Peru President Impeached And Arrested: On Wednesday, Dina Boluarte was elected as Peru’s first female President, concluding a historic day that saw the arrest of her predecessor for accused acts of rebellion and the impeachment of the President by the legislature.
Former vice president Boluarte was sworn in as the nation’s President by Congress, making him Peru’s sixth president in less than five years. A majority of 101 of the parliamentary body’s 130 members voted to remove former leader Pedro Castillo from office hours before the event.
It was an “attempted coup d’état,” according to Peru’s Ombudsman, when then-President Castillo declared plans to dissolve Congress and appoint an emergency administration before a coming vote on his impeachment. To work on a new constitution, he also demanded elections for the parliament.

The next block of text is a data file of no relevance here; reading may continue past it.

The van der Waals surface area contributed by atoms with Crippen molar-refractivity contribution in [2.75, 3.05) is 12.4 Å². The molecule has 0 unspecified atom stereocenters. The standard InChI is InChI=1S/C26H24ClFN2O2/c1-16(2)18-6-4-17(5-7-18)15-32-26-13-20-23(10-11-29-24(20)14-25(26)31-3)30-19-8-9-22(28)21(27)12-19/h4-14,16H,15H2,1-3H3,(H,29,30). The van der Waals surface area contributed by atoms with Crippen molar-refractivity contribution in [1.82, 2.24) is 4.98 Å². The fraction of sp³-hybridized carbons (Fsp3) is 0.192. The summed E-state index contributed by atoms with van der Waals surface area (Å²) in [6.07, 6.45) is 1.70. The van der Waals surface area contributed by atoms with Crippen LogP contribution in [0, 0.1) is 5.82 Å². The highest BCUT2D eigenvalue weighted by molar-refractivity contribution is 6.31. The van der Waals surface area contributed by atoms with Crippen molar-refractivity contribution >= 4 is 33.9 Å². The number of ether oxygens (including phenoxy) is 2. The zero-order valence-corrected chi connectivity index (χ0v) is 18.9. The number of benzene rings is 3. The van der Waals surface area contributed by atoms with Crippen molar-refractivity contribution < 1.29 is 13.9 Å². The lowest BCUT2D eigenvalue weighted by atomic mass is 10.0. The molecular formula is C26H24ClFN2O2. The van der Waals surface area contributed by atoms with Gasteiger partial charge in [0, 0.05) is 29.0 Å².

His attempt to avoid being impeached by Congress ultimately failed due to a series of resignations from the cabinet, vehement responses from senior officials and condemnation from neighbors in the area.
Castillo’s attempt to discredit politicians was rejected by the Peruvian military forces as an “infringement of the constitution.” Boluarte herself also disapproved of Castillo’s plan for dissolution, calling it “a coup that aggravates the political and institutional crises that Peruvian society will have to overcome with a rigorous devotion to the law” on Twitter.
International leaders joined the chorus of critics of Castillo, with the US calling on the President to “reverse” the decision and “enable Peru’s democratic institutions to work following the Constitution,” according to US Ambassador to Peru Lisa Kenna’s tweet.
Ned Price, a spokesman for the US State Department, said in a statement: “We will continue to oppose and categorically reject any acts that violate Peru’s Constitution or threaten the country’s democracy.
Castillo’s actions were “incompatible with the constitutional framework of that country, represent a violation of democracy and the rule of law,” according to a statement from Brazil’s Ministry of Foreign Affairs and a tweet from Argentina’s Ministry of Foreign Affairs expressing “deep concern” over Peru’s political crisis.